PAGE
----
“As the Technical Committee for Cultural Heritage we followed a different path. We took big and significant steps. We did not consider cultural heritage to be a tool for blaming each other. We embraced all monuments as our shared cultural heritage regardless of their origin. We did not try to impose things on each other. We had trust in each other. We cooperated and worked as equals.

“Cyprus is an island at the crossroads of three continents, at the ‘furthermost West of East’ and ‘furthermost East of West’. All civilisations that have passed through our island with a history that exceeds 10 thousand years belong to us. Traditions and customs of all these civilisations live with us in our features.”

“Both the Apostolos Andreas Monastery & the Hala Sultan Tekke belong to all of us”

“We are the Mycenaean, Phoenician, Roman, Byzantine, Venetian and the Ottoman. Both the mosque and the church are ours. Both the Apostolos Andreas Monastery and the Hala Sultan Tekke belong to all of us. In short, all the monuments of all civilisations that passed through the island are our common cultural heritage and common richness. As the members of the Technical Committee we acknowledge the responsibility of preserving, sustaining this richness and handing over it to upcoming generations.”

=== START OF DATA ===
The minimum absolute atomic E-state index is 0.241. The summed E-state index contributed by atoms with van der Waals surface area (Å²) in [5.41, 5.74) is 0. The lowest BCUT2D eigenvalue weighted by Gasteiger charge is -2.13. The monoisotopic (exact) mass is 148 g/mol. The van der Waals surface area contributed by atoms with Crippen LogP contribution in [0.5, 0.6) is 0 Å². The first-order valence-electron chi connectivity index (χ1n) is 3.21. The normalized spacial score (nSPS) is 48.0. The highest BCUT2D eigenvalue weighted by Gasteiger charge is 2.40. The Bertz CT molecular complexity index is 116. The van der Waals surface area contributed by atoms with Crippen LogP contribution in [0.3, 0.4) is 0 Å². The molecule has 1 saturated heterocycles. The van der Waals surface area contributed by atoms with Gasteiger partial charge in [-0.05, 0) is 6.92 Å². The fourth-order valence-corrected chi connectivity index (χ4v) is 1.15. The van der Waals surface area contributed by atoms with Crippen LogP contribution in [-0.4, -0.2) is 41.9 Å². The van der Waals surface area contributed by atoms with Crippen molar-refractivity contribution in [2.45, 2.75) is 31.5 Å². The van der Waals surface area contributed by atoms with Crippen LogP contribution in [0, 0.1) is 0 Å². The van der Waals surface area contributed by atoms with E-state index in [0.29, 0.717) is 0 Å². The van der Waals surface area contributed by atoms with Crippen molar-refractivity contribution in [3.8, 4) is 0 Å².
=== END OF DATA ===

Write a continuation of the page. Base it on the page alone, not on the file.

Members of the Church of Cyprus attend the re-opening of the newly restored Apostolos Andreas monastery


“Apostolos Andreas Monastery has been a spot where both Turkish Cypriots and Greek Cypriots worshipped, based on their own religious beliefs, for centuries. The monastery is believed to have lead to several miracles and there are several stories being told in this respect. One story that stands out is the story of Maria and her son Pantelis. I do not know if this is a true story. But one should not expect stories that display a nation and a religious belief as evil, to serve for peace and reconciliation. For sure Saint Andreas whose language is peace and love, and helped people with miracles, would not approve of such stories being told.” 

“On the other hand, we are experiencing a real miracle at the monastery since 2014. This miracle is the restoration of this significant monument with joint financing of Euros 2.5 million [each] from both Evkaf (Cyprus Evkaf Administration) and the Church of Cyprus, and the collaboration of Muslim Turkish and Greek Orthodox members of the Technical Committee for Cultural Heritage, contractors, architects, engineers and workers. This is the real miracle and this is what must be explained to people.”